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How a Raw Diet Benefits Your Dog's Anal Glands

Posted by Jessica McCarthy on

Dogs love butts.  We’ve all seen them run up to sniff each other’s, right?  Twitching their sensitive noses up to a new pooch pal’s posterior is how they learn the kind of info it would usually take a human at least one full coffee date to find out.  And the secret to giving off a good healthy whiff from behind?  Clean and happy anal glands!    dog sniffing another dog's bum

What Do Anal Glands Do for Your Dog?

Your pooch has two small modified sweat glands inside his or her butt.  These are the anal glands, and they are a vital player in the complex scent communication life of a dog.  


Dog poop may be an inconvenience to us humans, but to your canine it is a little dossier of information that tells them so much about the pooch that pooped.  With one whiff they can tell what the pooper ate, how healthy they are, and how recently they deposited the turd, often marking out their territory.  Thanks to the smear of anal gland fluid on the poop, they also get some more personal information – including individual identifiers (like a fingerprint), and pheromones that indicate if bitches are in season or how mature a male is.  Bet you never knew how impressive your dog’s rump is!

Close up of puppy's butt

Anal Gland Problems

These little glands have an important job – to secrete that special fluid.  But all too often, dogs develop blocked or clogged glands, which leads to the hilarious clown routine of your pooch scooting its bum across the grass or your favourite carpet.  If you’ve seen yours do that lately, their glands might be giving them trouble!  A quick Google search may get you convinced that you have to personally express your dog’s anal glands on its behalf – and that doesn’t sound fun for anyone – or go rushing off to the vet.  But we have the great news for you that there is a simpler solution…

Good Stuff In, Good Stuff Out

The secret to the best quality poop is the best quality food.  A leading cause of anal gland blockages is a diet that is too high in grains and fillers.  As you know, wild dogs and their wolf ancestors aren’t big on wheat harvesting, so the grains found in many modern dog foods are not what their bodies naturally crave.  A raw diet has no such ingredients though, and is the key to healthy anal glands.

dog looking at bowl of raw food

A raw dog food diet is a fantastic source of both soluble & insoluble fibre, as well as natural digestive enzymes.  These contribute enormously to gut health, and naturally reduce anal gland inflammation.  Probiotics are important too – some of our foods include yoghurt (a wonderful source of probiotics), or if your chosen brand doesn’t then there is the option to add some kefir or plain yoghurt to your dog’s diet. But the real raw-food Hero of the Anal Gland is bone.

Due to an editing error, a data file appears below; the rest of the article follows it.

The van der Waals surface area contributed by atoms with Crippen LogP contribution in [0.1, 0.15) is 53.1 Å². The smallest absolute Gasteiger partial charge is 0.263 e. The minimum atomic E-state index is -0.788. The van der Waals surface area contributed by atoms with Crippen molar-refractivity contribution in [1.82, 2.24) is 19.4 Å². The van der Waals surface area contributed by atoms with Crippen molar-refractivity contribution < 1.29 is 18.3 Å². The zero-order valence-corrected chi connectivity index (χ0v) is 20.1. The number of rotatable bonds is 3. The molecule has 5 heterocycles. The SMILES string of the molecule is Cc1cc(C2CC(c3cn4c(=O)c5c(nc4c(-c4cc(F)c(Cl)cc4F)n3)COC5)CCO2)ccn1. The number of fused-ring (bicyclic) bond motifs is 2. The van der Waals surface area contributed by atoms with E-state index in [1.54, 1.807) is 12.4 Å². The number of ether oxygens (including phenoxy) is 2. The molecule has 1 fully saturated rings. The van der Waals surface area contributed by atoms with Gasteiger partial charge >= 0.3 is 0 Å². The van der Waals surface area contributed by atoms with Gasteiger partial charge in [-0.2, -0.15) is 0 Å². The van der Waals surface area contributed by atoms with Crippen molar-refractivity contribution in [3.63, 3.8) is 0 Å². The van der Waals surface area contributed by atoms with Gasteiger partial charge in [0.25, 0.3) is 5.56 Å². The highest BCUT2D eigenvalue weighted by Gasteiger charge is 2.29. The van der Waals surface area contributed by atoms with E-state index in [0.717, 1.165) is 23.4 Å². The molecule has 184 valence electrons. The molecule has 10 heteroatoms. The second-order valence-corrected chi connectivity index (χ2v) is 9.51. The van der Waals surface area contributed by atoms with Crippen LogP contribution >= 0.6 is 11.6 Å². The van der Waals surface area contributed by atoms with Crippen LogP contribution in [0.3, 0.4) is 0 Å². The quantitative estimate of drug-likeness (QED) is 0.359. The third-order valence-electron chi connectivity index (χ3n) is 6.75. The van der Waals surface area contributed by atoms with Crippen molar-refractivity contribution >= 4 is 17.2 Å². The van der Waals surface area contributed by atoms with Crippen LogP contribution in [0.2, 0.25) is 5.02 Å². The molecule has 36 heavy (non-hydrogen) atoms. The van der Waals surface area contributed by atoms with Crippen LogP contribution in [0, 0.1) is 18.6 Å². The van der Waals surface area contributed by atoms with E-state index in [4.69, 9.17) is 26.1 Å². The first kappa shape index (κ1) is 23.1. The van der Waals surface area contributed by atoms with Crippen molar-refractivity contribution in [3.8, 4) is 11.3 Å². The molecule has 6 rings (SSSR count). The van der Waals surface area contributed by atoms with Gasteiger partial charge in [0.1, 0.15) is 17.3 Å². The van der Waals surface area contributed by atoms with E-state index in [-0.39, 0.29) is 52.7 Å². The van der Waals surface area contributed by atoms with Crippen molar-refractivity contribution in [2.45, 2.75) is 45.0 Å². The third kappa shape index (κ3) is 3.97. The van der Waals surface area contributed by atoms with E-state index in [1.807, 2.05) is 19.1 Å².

Raw-fed pets have smaller, firmer stools than dry-fed ones.  This is thanks to the bone content in a raw diet, which binds everything together.  As their posteriors pass these firmer stools, the anal glands are naturally expressed.  This means no build-up of unused anal gland fluid, and therefore no blockages! Some customers who are new to raw worry that their dog is constipated from the new food because they strain a bit to poop and the stools are much firmer.  Actually those worried humans are just used to cleaning up the soft, sloppier poops that a dry processed diet results in.  A more solid stool is much better, as it cleans out the anal passageway (plus it’s so much easier to pick up on a walk!). 


When a passing pooch sniffs one of those neat little raw-fed stools, they immediately look up at their owners with big brown eyes as if to say, “I’ll have what that dog is having!”  Feeding raw is the best thing you can do for your pooch’s butt, and they and the dogs who sniff it will thank you.

Jessica McCarthy

Jess is a founding member of Natural Born Pets, and has been a writer and an animal lover all her life. A Cape Town gal and a lover of nature, the mission to bring proudly local and naturally healthy living to your pets is very dear to Jess's heart. Whether she's researching and writing non-fiction articles and social posts, devising full-length plays or short stories, or writing one of her infamously long and colourful emails to friends, Jess is happiest with a pen in her hand and a pet on her lap.